Read the material provided at this website describing the Belfast Project’s oral history project that focused on members of the Irish Republican Army: http://www.chronicle.com/interactives/belfast
Assume you are a member of the IRB at Boston College and you have been asked to vote on approval of the project before it is begun.
Basing your decision only on the article’s description of the project and the course material for this week on the protection of human subjects, how would you vote?
Would you approve it as described, deny it as described or ask for modifications?
Support your decision with a memo explaining how your conclusion is based on the existing principles in place for the protection of human subjects.
Your explanation should be presented in a 1-2 page, double-spaced essay with an introduction and conclusion. Email it to me before the end of day on Sunday, February 26.
24 February 2017
Methods of Inquiry
To fellow colleagues,
As a member of the IRB at our Boston College, I must relay my opinion to the committee on the project. The project involves collecting interviews over a long-term period of several years. This will come at great costs the committee and must be fully considered. I must say that it will be a dangerous venture to interview members of a former Irish terrorist group, and the interviews must be conducted with utmost safety that cannot be guaranteed.
For the protection of the interviewees, I must regretfully disagree with the premise of the project and therefore will cast my vote against approval of the project unless certain guarantees may be met. Scientific inquiry is of the utmost importance to me, however, I cannot, in good conscious, vote on a project that would potentially put the lives of the interviewees at risk because of strict ethical research standards we should live by as professional scientists.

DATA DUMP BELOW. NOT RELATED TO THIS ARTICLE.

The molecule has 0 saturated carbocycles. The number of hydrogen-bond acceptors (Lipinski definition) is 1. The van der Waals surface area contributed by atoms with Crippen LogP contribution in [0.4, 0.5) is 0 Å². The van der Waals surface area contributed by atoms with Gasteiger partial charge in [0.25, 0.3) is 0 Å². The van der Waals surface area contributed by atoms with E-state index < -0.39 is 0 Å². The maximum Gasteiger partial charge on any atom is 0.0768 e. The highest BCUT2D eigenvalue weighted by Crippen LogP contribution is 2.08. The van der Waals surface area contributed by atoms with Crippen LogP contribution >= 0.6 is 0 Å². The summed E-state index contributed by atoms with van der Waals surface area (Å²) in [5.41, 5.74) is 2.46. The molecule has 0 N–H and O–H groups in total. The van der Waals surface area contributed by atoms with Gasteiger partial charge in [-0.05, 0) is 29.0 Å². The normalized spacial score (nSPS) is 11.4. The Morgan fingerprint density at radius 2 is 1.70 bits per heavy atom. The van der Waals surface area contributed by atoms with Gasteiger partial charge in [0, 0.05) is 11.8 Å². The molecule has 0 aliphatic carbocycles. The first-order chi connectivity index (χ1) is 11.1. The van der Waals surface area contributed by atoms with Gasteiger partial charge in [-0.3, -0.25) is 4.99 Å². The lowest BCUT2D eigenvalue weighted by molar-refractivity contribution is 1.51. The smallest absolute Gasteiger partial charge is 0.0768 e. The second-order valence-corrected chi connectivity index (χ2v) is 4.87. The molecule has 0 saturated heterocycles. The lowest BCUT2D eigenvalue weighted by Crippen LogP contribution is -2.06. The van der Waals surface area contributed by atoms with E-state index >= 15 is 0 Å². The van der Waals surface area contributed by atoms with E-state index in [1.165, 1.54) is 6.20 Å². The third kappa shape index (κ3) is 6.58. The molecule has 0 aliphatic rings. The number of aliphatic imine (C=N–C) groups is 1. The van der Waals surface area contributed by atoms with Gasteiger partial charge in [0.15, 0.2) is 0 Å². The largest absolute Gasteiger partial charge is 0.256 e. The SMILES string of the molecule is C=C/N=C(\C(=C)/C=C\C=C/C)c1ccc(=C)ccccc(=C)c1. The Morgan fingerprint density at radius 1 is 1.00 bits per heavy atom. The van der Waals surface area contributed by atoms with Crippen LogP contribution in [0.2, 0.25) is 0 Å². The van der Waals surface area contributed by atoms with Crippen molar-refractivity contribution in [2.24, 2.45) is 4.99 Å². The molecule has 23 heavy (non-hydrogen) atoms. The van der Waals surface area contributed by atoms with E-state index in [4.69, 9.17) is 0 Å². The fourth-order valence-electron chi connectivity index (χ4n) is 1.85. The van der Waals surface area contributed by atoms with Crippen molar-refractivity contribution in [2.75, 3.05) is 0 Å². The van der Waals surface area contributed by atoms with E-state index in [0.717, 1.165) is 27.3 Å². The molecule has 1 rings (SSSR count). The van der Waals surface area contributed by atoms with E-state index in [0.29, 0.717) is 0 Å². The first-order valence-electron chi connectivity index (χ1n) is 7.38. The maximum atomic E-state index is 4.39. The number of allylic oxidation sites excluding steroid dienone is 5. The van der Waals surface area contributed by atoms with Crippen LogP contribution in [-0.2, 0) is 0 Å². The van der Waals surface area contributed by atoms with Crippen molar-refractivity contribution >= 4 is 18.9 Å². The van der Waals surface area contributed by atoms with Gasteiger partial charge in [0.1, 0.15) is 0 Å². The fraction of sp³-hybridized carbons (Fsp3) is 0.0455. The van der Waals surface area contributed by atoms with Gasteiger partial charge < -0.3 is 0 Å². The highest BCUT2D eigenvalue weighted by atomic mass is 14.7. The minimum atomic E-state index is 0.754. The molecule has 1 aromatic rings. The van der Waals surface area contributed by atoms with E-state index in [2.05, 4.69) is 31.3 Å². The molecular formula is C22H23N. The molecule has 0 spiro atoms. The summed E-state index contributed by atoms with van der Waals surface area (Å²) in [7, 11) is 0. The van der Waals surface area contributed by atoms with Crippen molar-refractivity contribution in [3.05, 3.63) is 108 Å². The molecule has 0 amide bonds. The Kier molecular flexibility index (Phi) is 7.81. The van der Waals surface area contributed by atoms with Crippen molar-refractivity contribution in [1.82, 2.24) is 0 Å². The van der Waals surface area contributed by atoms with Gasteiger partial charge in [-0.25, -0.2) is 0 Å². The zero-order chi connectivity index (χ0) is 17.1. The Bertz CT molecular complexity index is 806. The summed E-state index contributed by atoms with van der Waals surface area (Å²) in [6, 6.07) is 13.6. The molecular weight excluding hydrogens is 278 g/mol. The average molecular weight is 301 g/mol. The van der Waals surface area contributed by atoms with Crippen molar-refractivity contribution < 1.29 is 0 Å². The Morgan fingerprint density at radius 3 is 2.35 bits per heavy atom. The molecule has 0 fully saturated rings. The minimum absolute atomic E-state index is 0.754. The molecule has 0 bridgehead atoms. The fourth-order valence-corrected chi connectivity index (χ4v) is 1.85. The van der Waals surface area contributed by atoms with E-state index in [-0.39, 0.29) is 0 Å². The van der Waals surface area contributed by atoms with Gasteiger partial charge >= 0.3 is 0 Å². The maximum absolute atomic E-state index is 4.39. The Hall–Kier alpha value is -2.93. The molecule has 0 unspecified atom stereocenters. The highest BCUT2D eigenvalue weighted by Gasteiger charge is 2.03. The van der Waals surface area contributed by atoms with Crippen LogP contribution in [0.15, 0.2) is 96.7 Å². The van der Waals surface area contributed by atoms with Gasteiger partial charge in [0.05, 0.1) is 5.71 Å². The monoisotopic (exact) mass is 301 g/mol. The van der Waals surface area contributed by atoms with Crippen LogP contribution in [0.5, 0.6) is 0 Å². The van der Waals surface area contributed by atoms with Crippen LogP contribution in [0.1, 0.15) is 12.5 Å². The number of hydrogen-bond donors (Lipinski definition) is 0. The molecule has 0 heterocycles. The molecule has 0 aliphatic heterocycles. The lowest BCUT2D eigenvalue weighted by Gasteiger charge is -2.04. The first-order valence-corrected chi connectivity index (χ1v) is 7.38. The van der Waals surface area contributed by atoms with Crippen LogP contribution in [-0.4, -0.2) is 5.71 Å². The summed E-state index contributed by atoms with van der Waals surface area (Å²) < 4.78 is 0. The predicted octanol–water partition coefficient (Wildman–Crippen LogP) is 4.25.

The study will be conducting interviews with dangerous former “criminals” or those who broke the law committing acts of rebellion, terrorism, and treason. There is no guarantee of the researcher who will conduct the interviewees safety. If the interviewer is proceeding at his or her own risk, I will overlook this caution. The main reason why I am inclined to deny the approval of this project is because the lives of the interviews cannot be guaranteed as safe. The interviews are bound to release incriminating information that could leave to the arrest and trial of the interviewees.
As a researcher of good conscious, I believe it would be in the interviews best interest if any incriminating information such as names, crime details, dates, etc. should be withheld from interviews. Ethically, it would be improper for the committee to let the interviewees incriminate themselves and fear of facing arrest. The committee must put the lives of the interviewees above research. If the Tuskegee experiments have taught us anything, it would be that lives of the subjects must be the first priority of researchers. I cannot personally in good conscious, as a citizen of the United States, collect evidence to brutal crimes such as murder, arson, and kidnapping and withhold that information from the state.
Because I cannot agree to have this information collected, the interviews would have to exclude any questions that could potentially record incriminating evidence that would lead to the disruption of the lives of the test subjects. In conclusion, unless the interviewer is careful in the questioning to leave out of the interviews any incriminating information such as names, dates, and places, I will not agree to the project. As researcher and scientists, we must uphold the highest ethical standards of research and that includes protecting the lives of the subjects.